Huawei Technologies Co. is reportedly constructing a network of undisclosed semiconductor fabrication facilities in various locations across China. This effort is aimed at enabling the company to navigate around U.S. sanctions. A semiconductor association based in Washington has raised concerns about this development, as reported by Bloomberg News on Tuesday.
The Chinese tech giant moved into chip production last year and is receiving an estimated $30 billion in state funding from the government, the Semiconductor Industry Association said, adding that Huawei has acquired at least two existing plants and is building three others.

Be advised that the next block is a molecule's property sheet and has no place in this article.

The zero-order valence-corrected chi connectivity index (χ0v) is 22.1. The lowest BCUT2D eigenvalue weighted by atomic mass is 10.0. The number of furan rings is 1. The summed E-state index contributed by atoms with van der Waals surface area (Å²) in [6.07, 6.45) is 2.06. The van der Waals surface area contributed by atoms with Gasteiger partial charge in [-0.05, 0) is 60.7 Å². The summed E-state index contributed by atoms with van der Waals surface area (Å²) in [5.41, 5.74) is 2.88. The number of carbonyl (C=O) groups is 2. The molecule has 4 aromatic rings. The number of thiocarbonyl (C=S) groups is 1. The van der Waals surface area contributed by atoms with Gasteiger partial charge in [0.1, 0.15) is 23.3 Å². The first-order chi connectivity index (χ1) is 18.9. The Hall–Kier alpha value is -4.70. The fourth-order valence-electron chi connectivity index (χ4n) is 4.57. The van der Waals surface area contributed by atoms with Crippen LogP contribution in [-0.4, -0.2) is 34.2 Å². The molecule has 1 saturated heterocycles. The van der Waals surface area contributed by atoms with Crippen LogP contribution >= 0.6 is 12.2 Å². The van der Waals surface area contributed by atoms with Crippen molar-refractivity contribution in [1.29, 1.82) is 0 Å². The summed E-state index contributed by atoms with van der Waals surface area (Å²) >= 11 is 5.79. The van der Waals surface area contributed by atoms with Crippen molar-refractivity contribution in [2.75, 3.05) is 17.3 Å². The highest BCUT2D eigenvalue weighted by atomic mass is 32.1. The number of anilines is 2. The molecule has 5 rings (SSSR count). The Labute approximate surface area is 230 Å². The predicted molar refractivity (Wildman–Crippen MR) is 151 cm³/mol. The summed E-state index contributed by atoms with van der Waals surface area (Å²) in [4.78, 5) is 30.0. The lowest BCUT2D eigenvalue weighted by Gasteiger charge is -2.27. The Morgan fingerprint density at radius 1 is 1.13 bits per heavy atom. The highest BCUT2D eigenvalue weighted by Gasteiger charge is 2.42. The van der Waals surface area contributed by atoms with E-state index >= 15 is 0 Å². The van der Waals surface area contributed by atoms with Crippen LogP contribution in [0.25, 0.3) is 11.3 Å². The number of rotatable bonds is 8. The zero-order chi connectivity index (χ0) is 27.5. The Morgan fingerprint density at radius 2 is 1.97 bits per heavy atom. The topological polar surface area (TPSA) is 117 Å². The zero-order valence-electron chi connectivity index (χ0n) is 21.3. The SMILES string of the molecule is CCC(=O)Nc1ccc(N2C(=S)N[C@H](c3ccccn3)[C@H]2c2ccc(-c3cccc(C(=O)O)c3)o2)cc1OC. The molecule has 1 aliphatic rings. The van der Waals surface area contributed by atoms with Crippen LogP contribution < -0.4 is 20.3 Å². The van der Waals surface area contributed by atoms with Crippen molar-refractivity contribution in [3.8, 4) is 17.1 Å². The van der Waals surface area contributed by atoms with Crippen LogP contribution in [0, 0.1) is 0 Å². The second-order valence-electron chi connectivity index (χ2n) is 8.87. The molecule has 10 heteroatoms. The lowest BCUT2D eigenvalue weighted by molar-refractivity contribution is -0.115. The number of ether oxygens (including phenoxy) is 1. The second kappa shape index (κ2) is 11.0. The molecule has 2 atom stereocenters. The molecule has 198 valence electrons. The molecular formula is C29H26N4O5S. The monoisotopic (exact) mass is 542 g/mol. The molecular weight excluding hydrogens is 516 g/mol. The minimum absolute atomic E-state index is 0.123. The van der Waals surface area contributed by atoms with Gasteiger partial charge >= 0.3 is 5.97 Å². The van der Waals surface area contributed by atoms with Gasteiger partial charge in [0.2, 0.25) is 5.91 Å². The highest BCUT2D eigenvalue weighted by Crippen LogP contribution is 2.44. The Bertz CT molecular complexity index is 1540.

The US Commerce Department had added Huawei to its export control list in 2019 over security concerns. The company denies being a security risk.
If Huawei is constructing facilities under the names of other companies as the Semiconductor Industry Association says, then it might be able to circumvent U.S. government restrictions to indirectly purchase American chip-making equipment, according to the Bloomberg report.
Huawei and the Semiconductor Industry Association did not immediately respond to Reuters’ requests for comment.
Huawei has been placed on a trade blacklist in the United States, restricting most suppliers from shipping goods and technology to the company unless they were granted licenses. Officials have continued to tighten the controls to cut off the company’s ability to buy or design the semiconductor chips that power most of its products.